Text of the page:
Plows could run at night |

Plows could run at night

Patrick Parkinson, Of the Record staff

Summit Park resident Hank Boehm may never spend another New Year’s hiking to his home on Parkview Drive.

Because snow is not removed from roads in the Snyderville Basin at night, Boehm says the snowy holiday often ends with him walking uphill several miles to his house from Aspen Drive because he can’t drive the steep thoroughfare.

"It has become a public safety issue," Boehm said. "Just because you have four-wheel drive, does not mean you’re getting home."

Summit County Sheriff Dave Edmunds and Park City Fire Chief Kelly Gee agree.

"In the event of a major storm and they don’t plow, [they] don’t have access up there," said Kevin Callahan, who is the administrator for Summit County Public Works.

In 1999, the county quit plowing streets between 11 p.m. and 4 a.m.

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"[Boehm’s] challenging us on that (policy)," said Callahan, who added that Park City and the Utah Department of Transportation plow roads in Summit County 24 hours per day. "It’s worth taking another look at it."

After a car became stuck near Parkview Drive this month roughly half a dozen Summit Park residents complained.

"They’re pretty much all in one area in Summit Park," Callahan said.

During storms the county may cooperate with Park City Municipal or implement a system where a "snow emergency" could be declared in Snyderville, he added.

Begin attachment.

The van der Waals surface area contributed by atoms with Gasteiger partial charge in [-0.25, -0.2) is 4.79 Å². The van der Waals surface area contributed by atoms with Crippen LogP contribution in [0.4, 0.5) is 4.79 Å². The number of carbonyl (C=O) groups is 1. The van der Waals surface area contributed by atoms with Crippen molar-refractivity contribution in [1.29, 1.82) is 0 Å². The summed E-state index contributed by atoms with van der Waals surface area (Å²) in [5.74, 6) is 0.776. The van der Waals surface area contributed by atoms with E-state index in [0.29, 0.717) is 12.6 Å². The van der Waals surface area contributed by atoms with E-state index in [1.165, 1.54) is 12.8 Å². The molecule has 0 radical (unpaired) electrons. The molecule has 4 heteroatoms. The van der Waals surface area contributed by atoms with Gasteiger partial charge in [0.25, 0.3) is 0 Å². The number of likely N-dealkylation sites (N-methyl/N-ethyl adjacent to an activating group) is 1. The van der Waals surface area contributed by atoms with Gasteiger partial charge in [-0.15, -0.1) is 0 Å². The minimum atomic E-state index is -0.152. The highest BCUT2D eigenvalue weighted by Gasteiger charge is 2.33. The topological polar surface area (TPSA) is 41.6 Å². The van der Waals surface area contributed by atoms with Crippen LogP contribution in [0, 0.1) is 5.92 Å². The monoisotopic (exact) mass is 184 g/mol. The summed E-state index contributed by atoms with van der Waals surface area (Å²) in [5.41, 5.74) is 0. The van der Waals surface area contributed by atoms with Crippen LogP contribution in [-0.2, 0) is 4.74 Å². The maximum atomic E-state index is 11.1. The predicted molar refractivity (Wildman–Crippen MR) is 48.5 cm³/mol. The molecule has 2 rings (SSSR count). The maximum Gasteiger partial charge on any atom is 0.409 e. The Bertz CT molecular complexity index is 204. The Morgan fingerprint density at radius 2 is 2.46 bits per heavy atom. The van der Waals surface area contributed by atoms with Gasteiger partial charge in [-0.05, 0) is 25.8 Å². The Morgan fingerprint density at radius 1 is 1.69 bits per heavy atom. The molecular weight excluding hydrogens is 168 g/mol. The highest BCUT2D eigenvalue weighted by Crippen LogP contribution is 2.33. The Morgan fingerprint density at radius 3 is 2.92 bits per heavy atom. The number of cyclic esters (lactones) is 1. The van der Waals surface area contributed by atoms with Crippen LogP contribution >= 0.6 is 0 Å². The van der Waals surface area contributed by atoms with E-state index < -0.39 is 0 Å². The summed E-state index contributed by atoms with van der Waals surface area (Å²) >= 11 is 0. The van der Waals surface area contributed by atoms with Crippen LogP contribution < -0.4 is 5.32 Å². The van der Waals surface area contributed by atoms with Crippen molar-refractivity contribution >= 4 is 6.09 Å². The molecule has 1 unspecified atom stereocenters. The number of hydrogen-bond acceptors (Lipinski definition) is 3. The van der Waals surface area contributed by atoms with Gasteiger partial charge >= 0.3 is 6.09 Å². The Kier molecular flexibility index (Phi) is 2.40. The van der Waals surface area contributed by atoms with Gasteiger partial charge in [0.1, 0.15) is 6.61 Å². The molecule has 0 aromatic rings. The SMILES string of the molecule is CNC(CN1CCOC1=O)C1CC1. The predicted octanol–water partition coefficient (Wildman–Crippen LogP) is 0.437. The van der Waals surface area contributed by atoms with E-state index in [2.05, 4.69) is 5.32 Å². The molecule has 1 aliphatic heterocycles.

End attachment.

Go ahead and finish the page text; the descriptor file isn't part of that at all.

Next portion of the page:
"The West Side is so different than the rest of the county for this," Callahan said.

But hiring seasonal staffers to plow snow is difficult in Summit County’s tight labor market, Callahan claimed.

"The challenge is finding people who will do that," he said. "There is nobody who wants to take the job."

To avoid fatigue, the county’s drivers are restricted from operating snowplows for longer than 14 hours without resting for at least eight hours, Callahan said, adding that drivers are limited to working 60 hours per week.

"We’re pretty cautious of that," Callahan said, adding that a snowplow operator was killed about two decades ago in Summit County.

But according to Edmunds, "We as public safety, first responders, have to be able to get anywhere in the county within reason."

"That’s just something you don’t scrimp on," the sheriff said. "We want to get up there and make sure people are safe."

Callahan told the Summit County Commission, if necessary, "he would consider hiring a private contractor to patrol (the county) a half of dozen times during the winter."

He expects to discuss options to beef up snowplow service with commissioners on Nov. 29.